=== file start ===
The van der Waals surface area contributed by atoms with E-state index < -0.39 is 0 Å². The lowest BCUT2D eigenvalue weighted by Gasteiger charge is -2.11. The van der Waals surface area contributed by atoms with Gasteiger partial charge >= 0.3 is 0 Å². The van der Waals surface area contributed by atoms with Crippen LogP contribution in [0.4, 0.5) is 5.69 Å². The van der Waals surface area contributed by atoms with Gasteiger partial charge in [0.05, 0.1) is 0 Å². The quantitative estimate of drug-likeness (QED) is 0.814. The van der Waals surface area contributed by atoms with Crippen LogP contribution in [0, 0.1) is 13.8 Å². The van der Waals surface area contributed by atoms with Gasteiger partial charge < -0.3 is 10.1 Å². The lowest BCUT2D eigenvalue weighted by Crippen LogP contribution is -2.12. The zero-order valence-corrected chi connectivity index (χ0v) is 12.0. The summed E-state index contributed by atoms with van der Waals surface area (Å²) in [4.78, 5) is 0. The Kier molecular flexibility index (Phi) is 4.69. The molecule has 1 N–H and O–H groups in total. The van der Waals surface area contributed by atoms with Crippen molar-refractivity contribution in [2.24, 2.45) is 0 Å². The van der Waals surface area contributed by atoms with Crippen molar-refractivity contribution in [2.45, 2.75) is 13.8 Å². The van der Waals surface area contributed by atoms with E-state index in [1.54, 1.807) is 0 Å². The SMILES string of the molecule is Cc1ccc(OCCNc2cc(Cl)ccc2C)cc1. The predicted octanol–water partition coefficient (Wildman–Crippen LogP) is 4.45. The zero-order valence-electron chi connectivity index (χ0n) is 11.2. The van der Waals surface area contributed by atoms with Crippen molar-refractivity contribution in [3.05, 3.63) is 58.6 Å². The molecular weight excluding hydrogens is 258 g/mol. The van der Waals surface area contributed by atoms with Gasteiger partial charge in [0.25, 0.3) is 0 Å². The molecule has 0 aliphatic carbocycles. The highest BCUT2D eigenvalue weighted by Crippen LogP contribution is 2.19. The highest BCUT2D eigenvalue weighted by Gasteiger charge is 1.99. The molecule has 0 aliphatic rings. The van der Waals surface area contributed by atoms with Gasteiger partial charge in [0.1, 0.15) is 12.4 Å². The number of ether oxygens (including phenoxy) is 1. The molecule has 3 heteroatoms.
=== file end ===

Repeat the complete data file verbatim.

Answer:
The van der Waals surface area contributed by atoms with E-state index < -0.39 is 0 Å². The lowest BCUT2D eigenvalue weighted by Gasteiger charge is -2.11. The van der Waals surface area contributed by atoms with Gasteiger partial charge >= 0.3 is 0 Å². The van der Waals surface area contributed by atoms with Crippen LogP contribution in [0.4, 0.5) is 5.69 Å². The van der Waals surface area contributed by atoms with Gasteiger partial charge in [0.05, 0.1) is 0 Å². The quantitative estimate of drug-likeness (QED) is 0.814. The van der Waals surface area contributed by atoms with Crippen LogP contribution in [0, 0.1) is 13.8 Å². The van der Waals surface area contributed by atoms with Gasteiger partial charge < -0.3 is 10.1 Å². The lowest BCUT2D eigenvalue weighted by Crippen LogP contribution is -2.12. The zero-order valence-corrected chi connectivity index (χ0v) is 12.0. The summed E-state index contributed by atoms with van der Waals surface area (Å²) in [4.78, 5) is 0. The Kier molecular flexibility index (Phi) is 4.69. The molecule has 1 N–H and O–H groups in total. The van der Waals surface area contributed by atoms with Crippen molar-refractivity contribution in [2.24, 2.45) is 0 Å². The van der Waals surface area contributed by atoms with Crippen molar-refractivity contribution in [2.45, 2.75) is 13.8 Å². The van der Waals surface area contributed by atoms with E-state index in [1.54, 1.807) is 0 Å². The SMILES string of the molecule is Cc1ccc(OCCNc2cc(Cl)ccc2C)cc1. The predicted octanol–water partition coefficient (Wildman–Crippen LogP) is 4.45. The zero-order valence-electron chi connectivity index (χ0n) is 11.2. The van der Waals surface area contributed by atoms with Crippen molar-refractivity contribution in [3.05, 3.63) is 58.6 Å². The molecular weight excluding hydrogens is 258 g/mol. The van der Waals surface area contributed by atoms with Gasteiger partial charge in [0.25, 0.3) is 0 Å². The molecule has 0 aliphatic carbocycles. The highest BCUT2D eigenvalue weighted by Crippen LogP contribution is 2.19. The highest BCUT2D eigenvalue weighted by Gasteiger charge is 1.99. The molecule has 0 aliphatic rings. The van der Waals surface area contributed by atoms with Gasteiger partial charge in [0.1, 0.15) is 12.4 Å². The number of ether oxygens (including phenoxy) is 1. The molecule has 3 heteroatoms.